DROP THE BOMB (SCARE)Is there something we’re not seeing? There’s certainly something Celtic managers aren’t seeing. Despite a decent start to his Celtic career, Efe Ambrose seems to have been gaffe-prone ever since his calamitous performance against Juventus in February 2013.
He may play with his heart on his sleeve but fans watch with hearts in mouths.
Celtic’s defence collapsed after his half-time introduction against Aberdeen in May, shipping two goals after being 3-0 up. Yet Lennon and Deila kept faith with Ambrose, while Rodgers started him against Lincoln only to see him outfoxed by a police officer for the winner.
Injuries may have forced Rodgers’ hand but surely Michael Lustig would have been a better bet to partner Erik Sviatchenko? We’ll give Rodgers the benefit of the doubt there, and injuries may see him retain Ambrose for Wednesday’s home leg, but shipping out the Nigerian should be a priority.
He’s not a terrible player, but the collective sighs of resignation when he plays and the somewhat unwarranted but unfortunate stigma he has been laden with could be negatively impacting his and his teammates’ mentality. It may be best for all concerned if he moves on.
With injury-plagued Jozo Simunovic yet to make an impression and Dedryk Boyata turning in some Ambrose-esque performances in the latter half of last season, defensive reinforcements are essential for Rodgers.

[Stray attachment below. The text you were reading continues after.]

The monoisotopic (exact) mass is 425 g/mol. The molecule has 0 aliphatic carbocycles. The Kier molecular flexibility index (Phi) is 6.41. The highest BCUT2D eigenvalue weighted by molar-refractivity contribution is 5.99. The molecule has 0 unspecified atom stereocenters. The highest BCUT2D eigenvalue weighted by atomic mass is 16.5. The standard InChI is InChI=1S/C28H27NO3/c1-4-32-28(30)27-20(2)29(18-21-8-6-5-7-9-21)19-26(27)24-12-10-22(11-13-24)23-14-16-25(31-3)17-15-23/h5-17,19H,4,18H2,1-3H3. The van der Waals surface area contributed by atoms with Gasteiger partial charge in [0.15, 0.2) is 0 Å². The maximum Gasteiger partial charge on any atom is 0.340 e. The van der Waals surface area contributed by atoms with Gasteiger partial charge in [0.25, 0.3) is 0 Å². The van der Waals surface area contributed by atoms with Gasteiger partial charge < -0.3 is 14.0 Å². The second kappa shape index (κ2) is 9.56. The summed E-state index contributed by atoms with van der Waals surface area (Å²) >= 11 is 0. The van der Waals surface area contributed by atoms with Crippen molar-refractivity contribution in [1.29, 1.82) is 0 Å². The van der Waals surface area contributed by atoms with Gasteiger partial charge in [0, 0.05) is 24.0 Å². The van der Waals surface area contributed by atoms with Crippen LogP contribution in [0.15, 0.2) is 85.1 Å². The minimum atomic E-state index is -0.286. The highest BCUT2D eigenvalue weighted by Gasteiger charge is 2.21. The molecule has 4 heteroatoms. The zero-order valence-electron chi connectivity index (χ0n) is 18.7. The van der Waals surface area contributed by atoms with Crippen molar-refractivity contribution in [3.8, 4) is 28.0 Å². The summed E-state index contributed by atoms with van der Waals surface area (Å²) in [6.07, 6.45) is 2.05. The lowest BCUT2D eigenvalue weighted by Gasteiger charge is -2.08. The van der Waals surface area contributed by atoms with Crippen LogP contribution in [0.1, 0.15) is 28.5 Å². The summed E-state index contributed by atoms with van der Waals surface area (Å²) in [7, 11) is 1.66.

CUT OUT THE MIDDLEMENShort at the back but overloaded in the middle, Celtic have around 15 midfielders in the first team. Yet despite this surfeit, when Rodgers opted for one up front in Moussa Dembele against Lincoln, striker Leigh Griffiths was accommodated in a deeper, wider role than normal.
Griffiths is obviously capable of doing a job there if called upon, but why not deploy someone more suited to the role when you’re so well stocked in that department?
It also stopped Griffiths, arguably Celtic’s best player, playing to his strengths up top. Midfield starters Scott Brown, Nir Bitton, Ryan Christie and Tomas Rogic looked pedestrian yet when we were chasing the game, Rodgers opted against introducing Patrick Roberts, the player most likely to make a difference. Fan favourite Kris Commons, meanwhile, didn’t even make the bench.
Rodgers is only one game in and still trying to work out his best team but despite the numbers in midfield, it looks like a case of quantity over quality. The excess of midfielders Celtic have accumulated either look equal to what we already had, haven’t had a chance to impress, or have regressed.